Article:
Piya explores how infertility can complicate your sense of self
This episode was originally published on January 3, 2020.
Infertility affects about one in six couples in Canada and many individuals not in partnerships. And while there are many ways to make a family, not being able to conceive can deeply affect some people's identities and worldviews. This week, Piya explores how infertility can complicate your sense of self.
Here are the stories from this week's episode...
When Katy Lindemann found out that she was infertile, she struggled to reconcile her feminism with feeling like a "failure" as a woman. She speaks with Piya about that tension and how her experience motivated her to reclaim the word "barren" for herself and others who have little hope of being able to conceive.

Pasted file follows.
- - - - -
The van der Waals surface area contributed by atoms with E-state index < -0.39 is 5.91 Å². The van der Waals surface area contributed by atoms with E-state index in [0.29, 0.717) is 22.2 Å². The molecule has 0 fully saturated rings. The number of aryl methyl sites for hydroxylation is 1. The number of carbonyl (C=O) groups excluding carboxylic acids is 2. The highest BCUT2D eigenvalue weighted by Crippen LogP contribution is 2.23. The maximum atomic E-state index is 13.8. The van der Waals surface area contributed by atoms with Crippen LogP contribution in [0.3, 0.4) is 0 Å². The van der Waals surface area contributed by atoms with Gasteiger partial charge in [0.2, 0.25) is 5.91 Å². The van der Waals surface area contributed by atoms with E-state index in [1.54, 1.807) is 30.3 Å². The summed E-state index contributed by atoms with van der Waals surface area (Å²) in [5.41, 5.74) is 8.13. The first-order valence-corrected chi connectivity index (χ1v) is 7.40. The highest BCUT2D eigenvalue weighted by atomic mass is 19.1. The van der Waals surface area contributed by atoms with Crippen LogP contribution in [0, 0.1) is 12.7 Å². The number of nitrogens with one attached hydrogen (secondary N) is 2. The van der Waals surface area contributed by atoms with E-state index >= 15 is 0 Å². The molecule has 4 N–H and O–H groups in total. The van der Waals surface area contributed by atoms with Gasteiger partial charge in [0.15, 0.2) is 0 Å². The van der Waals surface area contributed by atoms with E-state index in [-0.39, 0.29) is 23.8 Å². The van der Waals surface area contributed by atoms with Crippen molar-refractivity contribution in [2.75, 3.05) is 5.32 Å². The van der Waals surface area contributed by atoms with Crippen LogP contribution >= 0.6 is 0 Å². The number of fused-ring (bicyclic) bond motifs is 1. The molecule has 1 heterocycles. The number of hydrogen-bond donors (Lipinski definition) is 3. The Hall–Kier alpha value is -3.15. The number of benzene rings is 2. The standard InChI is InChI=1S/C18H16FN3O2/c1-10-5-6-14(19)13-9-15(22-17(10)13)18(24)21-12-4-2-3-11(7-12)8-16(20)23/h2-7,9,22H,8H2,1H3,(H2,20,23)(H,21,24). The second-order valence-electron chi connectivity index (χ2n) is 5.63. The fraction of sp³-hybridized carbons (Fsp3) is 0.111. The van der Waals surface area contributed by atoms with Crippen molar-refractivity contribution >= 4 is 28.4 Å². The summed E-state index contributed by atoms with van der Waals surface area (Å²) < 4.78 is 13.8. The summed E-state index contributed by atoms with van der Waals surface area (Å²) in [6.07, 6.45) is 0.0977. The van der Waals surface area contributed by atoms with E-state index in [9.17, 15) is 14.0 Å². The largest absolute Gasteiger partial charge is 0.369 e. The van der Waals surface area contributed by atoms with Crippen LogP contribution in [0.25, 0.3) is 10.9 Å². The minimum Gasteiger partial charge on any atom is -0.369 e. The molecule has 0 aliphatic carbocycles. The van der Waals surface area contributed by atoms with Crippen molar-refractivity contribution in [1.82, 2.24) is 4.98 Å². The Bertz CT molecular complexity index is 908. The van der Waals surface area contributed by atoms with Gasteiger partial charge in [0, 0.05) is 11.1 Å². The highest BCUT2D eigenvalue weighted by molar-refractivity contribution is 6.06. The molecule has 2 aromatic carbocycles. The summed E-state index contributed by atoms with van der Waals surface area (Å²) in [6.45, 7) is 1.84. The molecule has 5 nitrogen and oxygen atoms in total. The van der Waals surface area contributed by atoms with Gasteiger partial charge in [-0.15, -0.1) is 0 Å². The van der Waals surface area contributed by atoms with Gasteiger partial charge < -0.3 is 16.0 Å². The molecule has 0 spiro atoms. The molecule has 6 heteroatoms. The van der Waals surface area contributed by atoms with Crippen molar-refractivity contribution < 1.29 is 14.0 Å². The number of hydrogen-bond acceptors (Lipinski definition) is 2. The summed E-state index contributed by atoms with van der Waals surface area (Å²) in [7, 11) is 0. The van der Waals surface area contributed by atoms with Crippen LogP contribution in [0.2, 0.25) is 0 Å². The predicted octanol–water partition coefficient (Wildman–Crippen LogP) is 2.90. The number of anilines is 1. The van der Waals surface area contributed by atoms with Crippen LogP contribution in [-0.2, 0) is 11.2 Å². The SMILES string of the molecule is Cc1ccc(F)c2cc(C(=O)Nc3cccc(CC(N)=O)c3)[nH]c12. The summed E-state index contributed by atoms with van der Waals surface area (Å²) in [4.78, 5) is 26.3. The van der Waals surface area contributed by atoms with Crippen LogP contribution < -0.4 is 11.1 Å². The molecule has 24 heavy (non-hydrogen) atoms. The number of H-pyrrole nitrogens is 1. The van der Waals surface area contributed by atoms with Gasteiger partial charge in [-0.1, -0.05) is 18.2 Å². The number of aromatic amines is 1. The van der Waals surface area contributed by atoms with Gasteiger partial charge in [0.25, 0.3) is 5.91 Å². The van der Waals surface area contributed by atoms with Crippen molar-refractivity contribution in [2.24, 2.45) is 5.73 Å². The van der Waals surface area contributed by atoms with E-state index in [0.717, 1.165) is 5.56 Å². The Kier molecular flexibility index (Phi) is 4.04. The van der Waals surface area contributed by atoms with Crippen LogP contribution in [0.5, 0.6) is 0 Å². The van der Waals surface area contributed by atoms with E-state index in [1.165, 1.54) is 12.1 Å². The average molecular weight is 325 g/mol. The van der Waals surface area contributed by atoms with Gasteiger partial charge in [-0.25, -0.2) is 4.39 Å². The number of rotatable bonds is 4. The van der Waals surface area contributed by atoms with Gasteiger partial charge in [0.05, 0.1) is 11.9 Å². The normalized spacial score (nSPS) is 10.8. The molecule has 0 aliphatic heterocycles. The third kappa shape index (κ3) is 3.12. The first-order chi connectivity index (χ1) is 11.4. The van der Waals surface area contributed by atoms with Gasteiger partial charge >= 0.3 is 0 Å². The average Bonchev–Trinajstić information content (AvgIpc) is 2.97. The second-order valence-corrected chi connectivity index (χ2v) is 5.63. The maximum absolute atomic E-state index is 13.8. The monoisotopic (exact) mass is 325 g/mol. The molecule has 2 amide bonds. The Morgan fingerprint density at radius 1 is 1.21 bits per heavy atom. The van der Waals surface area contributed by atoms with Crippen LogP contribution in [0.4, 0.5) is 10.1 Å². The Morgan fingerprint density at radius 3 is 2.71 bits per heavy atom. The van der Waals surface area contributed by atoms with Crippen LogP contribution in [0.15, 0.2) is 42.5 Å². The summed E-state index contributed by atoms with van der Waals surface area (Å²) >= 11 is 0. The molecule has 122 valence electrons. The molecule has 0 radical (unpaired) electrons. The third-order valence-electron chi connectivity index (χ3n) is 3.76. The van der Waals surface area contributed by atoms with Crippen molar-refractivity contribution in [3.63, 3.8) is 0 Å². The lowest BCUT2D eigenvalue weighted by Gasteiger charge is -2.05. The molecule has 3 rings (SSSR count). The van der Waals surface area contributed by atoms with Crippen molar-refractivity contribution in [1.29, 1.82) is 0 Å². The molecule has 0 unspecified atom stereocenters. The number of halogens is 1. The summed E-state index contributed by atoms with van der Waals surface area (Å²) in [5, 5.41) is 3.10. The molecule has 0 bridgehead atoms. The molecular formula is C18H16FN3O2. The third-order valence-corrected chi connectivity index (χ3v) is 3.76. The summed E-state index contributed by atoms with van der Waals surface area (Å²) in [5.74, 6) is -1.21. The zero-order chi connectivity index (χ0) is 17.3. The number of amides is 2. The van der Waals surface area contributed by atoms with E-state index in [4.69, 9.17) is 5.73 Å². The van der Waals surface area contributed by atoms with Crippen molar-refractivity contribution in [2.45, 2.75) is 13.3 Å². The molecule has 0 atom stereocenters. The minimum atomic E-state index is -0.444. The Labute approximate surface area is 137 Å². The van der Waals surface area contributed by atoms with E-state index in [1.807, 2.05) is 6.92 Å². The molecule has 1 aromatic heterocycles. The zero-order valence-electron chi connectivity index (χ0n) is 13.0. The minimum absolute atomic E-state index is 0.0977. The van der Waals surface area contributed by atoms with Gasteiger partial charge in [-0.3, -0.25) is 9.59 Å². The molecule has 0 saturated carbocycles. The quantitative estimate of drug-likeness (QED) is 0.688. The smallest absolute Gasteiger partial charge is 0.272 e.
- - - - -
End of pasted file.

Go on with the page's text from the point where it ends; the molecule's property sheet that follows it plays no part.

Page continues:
Vince Londini always expected that he and his wife would have kids, and long believed one of his primary roles both as a man and a religious person was to play his part in bringing them into the world. But those notions were shattered when he discovered he was infertile. Londini speaks with Piya about how this challenged his ideas of masculinity, legacy and faith.
Reverend Stacey Edwards-Dunn grew up internalizing stereotypes that black women were supposed to be hyper-fertile. So when she began facing infertility, she struggled in silence within her family and faith community. She speaks with Piya about this added layer of stigma for women of colour, and how it affected her both personally and as a leader in her church.
While four provinces have some form of funding available, patients, advocates and policy experts say that Canada has a long way to go when tackling the financial barriers to infertility treatment.